Germany to Cap Electricity Bills by Taxing Producers - Report

Germany plans to cap electricity prices for households and industries to help them cope with soaring energy prices by trimming the profits of some producers, Reuters reported on Wednesday, citing a draft document from the Economy Ministry.

European power companies have enjoyed record profits this year due to soaring energy prices across the continent.

The proposed scheme would reportedly be funded by a €200 billion ($196 billion) aid package for households and businesses to deal with the cost-of-living crisis, which the German government announced last month, and partly by the new profit tax.

The draft plan, which is due to be presented by the government on November 18, does not indicate how much will come from the state package and how much from the tax on profit to finance the price cap.

According to the document, the windfall tax could skim 90% off of the profits that power generating companies make above their production costs. The levy would still account for companies’ basic costs, depending on the type of electricity, and would not include power generated from gas, hard coal, and biomethane due to the higher production costs.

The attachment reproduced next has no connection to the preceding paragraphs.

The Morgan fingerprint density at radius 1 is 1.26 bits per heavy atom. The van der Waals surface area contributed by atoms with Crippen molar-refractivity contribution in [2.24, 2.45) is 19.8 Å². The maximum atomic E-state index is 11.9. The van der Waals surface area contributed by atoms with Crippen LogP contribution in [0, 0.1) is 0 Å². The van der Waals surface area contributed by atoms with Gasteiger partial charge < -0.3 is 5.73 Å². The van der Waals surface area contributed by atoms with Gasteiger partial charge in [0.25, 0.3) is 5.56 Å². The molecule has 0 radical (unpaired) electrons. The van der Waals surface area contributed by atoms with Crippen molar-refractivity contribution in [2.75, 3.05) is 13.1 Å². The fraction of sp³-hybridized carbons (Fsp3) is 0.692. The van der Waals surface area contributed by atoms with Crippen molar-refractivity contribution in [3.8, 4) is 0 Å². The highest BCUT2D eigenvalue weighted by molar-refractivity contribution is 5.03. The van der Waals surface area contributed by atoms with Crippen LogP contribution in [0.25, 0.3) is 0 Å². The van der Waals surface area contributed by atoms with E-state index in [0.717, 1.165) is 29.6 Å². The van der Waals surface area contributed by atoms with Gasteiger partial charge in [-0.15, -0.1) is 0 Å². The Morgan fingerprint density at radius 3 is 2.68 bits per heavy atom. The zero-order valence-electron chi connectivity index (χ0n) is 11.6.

The cap would be based on previous annual electricity consumption, and the scheme would be similar to the gas price cap. In an effort to curb soaring energy bills, Europe’s largest economy has recently introduced similar measures to cap gas prices, rejecting previous plans to impose a gas tax on consumers.

While Germany’s gas storage facilities are 95% full as of Monday, its grid operator has warned that even this may not be enough to make it through the winter. Earlier this month, the head of the Federal Network Agency, Klaus Muller, said that significant energy conservation will be necessary to prevent emergency rationing in the winter, and urged that consumption be cut by at least 20%.

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